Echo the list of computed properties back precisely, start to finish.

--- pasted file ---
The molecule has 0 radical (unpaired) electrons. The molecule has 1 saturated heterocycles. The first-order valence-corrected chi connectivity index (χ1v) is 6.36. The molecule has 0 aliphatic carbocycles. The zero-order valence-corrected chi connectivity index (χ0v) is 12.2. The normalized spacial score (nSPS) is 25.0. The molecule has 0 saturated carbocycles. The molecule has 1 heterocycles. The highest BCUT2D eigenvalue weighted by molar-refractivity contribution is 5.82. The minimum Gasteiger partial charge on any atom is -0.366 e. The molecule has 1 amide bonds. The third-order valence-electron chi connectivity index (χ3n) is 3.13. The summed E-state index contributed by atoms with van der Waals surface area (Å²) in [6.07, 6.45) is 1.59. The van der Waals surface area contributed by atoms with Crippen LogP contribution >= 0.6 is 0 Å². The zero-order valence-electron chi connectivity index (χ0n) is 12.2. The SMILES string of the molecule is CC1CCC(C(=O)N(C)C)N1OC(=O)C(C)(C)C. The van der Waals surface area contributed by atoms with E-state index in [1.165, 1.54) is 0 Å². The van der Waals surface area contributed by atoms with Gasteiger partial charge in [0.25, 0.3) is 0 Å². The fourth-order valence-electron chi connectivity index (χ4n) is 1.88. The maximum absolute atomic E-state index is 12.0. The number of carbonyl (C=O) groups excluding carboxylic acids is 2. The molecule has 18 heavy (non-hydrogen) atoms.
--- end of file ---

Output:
The molecule has 0 radical (unpaired) electrons. The molecule has 1 saturated heterocycles. The first-order valence-corrected chi connectivity index (χ1v) is 6.36. The molecule has 0 aliphatic carbocycles. The zero-order valence-corrected chi connectivity index (χ0v) is 12.2. The normalized spacial score (nSPS) is 25.0. The molecule has 0 saturated carbocycles. The molecule has 1 heterocycles. The highest BCUT2D eigenvalue weighted by molar-refractivity contribution is 5.82. The minimum Gasteiger partial charge on any atom is -0.366 e. The molecule has 1 amide bonds. The third-order valence-electron chi connectivity index (χ3n) is 3.13. The summed E-state index contributed by atoms with van der Waals surface area (Å²) in [6.07, 6.45) is 1.59. The van der Waals surface area contributed by atoms with Crippen LogP contribution >= 0.6 is 0 Å². The zero-order valence-electron chi connectivity index (χ0n) is 12.2. The SMILES string of the molecule is CC1CCC(C(=O)N(C)C)N1OC(=O)C(C)(C)C. The van der Waals surface area contributed by atoms with E-state index in [1.165, 1.54) is 0 Å². The van der Waals surface area contributed by atoms with Gasteiger partial charge in [0.25, 0.3) is 0 Å². The fourth-order valence-electron chi connectivity index (χ4n) is 1.88. The maximum absolute atomic E-state index is 12.0. The number of carbonyl (C=O) groups excluding carboxylic acids is 2. The molecule has 18 heavy (non-hydrogen) atoms.